Maryland Gov. Larry Hogan said Monday that more investigation is needed to root out Baltimore police corruption, and stressed that other reforms being considered in the General Assembly are needed to fix a larger “mess” in the city’s criminal justice system.
“It’s a tragic case,” Hogan said of revelations that officers in the Baltimore police force’s Gun Trace Task Force were acting as robbers and drug dealers. “We need to get to the bottom of all this wrongdoing and corruption in the police department.”
But Hogan, speaking during a news conference in Annapolis on Monday, did not go so far as to endorse a proposal by Sen. Bill Ferguson to create a special commission to investigate further allegations that arose during the trial of two officers on the squad. Testimony during the trial suggested more officers might have been complicit.
Ferguson, a Baltimore Democrat, attached the measure to a bill that would subject the Baltimore Police Department to state legislative audits.
Mayor Catherine E. Pugh has opposed it. The mayor said a state investigation is unnecessary because the police department already operates under a federal consent decree and Commissioner Darryl De Sousa is setting up his own independent commission.
The commission Ferguson’s bill calls for would explore how high corruption in the Baltimore Police Department may have gone and whether anyone might have turned a blind eye to the officers’ actions. The panel would be tasked with conducting a 20-month investigation into Baltimore police corruption with a preliminary report due at the end of the 2018 and a final report due at the end of 2019.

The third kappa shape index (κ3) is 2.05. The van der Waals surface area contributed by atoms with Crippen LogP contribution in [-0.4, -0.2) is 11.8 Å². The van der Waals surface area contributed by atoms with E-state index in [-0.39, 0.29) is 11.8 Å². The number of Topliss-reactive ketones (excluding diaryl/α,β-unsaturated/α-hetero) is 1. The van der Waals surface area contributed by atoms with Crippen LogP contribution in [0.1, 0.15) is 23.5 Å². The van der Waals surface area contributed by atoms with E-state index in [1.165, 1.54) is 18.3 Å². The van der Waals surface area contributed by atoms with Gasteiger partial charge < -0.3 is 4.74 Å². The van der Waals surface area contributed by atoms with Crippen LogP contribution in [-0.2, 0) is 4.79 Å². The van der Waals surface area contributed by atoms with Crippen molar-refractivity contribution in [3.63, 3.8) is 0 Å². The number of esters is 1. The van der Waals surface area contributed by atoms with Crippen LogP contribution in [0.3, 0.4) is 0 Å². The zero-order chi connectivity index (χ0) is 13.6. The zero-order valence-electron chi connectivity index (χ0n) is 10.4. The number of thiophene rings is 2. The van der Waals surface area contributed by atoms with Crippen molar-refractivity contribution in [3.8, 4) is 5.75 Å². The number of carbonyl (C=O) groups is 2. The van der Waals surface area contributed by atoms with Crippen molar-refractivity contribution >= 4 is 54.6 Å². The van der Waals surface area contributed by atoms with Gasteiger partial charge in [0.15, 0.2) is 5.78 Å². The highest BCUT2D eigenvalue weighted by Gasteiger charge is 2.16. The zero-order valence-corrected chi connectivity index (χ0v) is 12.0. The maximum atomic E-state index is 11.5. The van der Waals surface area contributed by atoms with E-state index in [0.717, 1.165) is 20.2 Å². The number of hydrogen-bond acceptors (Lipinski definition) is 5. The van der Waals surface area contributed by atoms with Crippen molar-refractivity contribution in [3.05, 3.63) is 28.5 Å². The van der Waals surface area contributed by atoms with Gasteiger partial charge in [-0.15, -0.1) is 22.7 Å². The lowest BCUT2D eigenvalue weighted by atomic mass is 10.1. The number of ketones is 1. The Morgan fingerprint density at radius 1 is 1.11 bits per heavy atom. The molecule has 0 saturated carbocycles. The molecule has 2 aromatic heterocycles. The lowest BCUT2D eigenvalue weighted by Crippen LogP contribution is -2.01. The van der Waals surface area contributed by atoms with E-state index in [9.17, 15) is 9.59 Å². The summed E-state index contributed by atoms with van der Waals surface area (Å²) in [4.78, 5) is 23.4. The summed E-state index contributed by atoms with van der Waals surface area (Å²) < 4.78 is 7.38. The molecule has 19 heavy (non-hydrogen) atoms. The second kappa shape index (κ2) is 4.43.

It would have the ability to call witnesses to testify and the power to compel production of written and electronic records and other documents.
“This bill is still being amended and we look forward to seeing it in its final form,” a Hogan spokeswoman, Shareese Churchill, said.
The case against the Gun Trace Task Force is among the worst corruption scandals ever to hit Baltimore’s police department. Six officers pleaded guilty to various federal crimes, including racketeering and robbery, with some of them flipping on their former colleagues and helping federal prosecutors secure guilty verdicts against the two officers who went to trial.
The commission would be tasked with going beyond the scope of the federal case, looking into which supervisors knew what and when they knew it. It would investigate “oversight and supervision of the GTTF and its members by the Baltimore City Police Department, including but not limited to direct and indirect supervision and internal affairs complaints or investigations” and “any knowledge that the Baltimore City Police Department (or any employee thereof) possessed about the actions or inactions of the GTTF,” according to the bill.
Separately, Hogan urged the House of Delegates on Monday to pass a crime bill already approved by the state Senate.
The Republican governor said Baltimore’s crime problems aren’t limited to police corruption, and that provisions in the bill to toughen sentences for repeat violent offenders and those using guns to commit crimes are needed.
“We cannot afford to stand by while people are being shot and killed on our streets,” Hogan said. “The time is now to take action and to vote to give law enforcement officers, prosecutors and judges the tools they need to finally get these shooters and repeat violent offenders off of our streets once and for all.”
The House is scheduled to hear the crime bill Tuesday. The General Assembly’s 90-day session ends April 9.
Senators stripped the legislation of Hogan proposals to increase mandatory minimum sentences for some crimes.
But it still includes some longer sentences for certain violent and gun crimes as well as spending requirements for a variety of anti-crime programs, such as Safe Streets. That program aims to prevent violence by mediating conflicts in neighborhoods including McElderry Park, Cherry Hill, Mondawmin, Park Heights and Sandtown-Winchester.